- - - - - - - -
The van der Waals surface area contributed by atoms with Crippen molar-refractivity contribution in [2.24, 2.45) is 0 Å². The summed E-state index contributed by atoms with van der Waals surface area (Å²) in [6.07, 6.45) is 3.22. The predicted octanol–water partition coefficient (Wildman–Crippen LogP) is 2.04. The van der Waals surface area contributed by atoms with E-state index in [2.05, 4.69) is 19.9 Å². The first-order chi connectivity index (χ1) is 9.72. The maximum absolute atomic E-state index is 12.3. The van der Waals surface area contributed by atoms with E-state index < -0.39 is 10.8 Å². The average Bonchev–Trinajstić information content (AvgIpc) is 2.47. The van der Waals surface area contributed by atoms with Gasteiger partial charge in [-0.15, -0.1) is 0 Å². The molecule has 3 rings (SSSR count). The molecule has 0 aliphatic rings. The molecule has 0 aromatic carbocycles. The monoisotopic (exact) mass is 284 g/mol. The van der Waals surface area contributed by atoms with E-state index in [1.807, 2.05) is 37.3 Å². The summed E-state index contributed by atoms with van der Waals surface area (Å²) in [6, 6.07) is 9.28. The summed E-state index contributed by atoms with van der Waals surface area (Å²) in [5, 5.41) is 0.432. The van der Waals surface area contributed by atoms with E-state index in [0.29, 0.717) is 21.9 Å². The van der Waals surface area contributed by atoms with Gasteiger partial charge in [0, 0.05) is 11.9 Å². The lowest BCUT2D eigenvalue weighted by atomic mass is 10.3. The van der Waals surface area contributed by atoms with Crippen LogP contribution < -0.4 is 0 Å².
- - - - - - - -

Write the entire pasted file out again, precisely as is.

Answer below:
The van der Waals surface area contributed by atoms with Crippen molar-refractivity contribution in [2.24, 2.45) is 0 Å². The summed E-state index contributed by atoms with van der Waals surface area (Å²) in [6.07, 6.45) is 3.22. The predicted octanol–water partition coefficient (Wildman–Crippen LogP) is 2.04. The van der Waals surface area contributed by atoms with E-state index in [2.05, 4.69) is 19.9 Å². The first-order chi connectivity index (χ1) is 9.72. The maximum absolute atomic E-state index is 12.3. The van der Waals surface area contributed by atoms with E-state index < -0.39 is 10.8 Å². The average Bonchev–Trinajstić information content (AvgIpc) is 2.47. The van der Waals surface area contributed by atoms with Gasteiger partial charge in [-0.15, -0.1) is 0 Å². The molecule has 3 rings (SSSR count). The molecule has 0 aliphatic rings. The molecule has 0 aromatic carbocycles. The monoisotopic (exact) mass is 284 g/mol. The van der Waals surface area contributed by atoms with E-state index in [1.807, 2.05) is 37.3 Å². The summed E-state index contributed by atoms with van der Waals surface area (Å²) in [6, 6.07) is 9.28. The summed E-state index contributed by atoms with van der Waals surface area (Å²) in [5, 5.41) is 0.432. The van der Waals surface area contributed by atoms with E-state index in [0.29, 0.717) is 21.9 Å². The van der Waals surface area contributed by atoms with Gasteiger partial charge in [0, 0.05) is 11.9 Å². The lowest BCUT2D eigenvalue weighted by atomic mass is 10.3. The van der Waals surface area contributed by atoms with Crippen LogP contribution < -0.4 is 0 Å².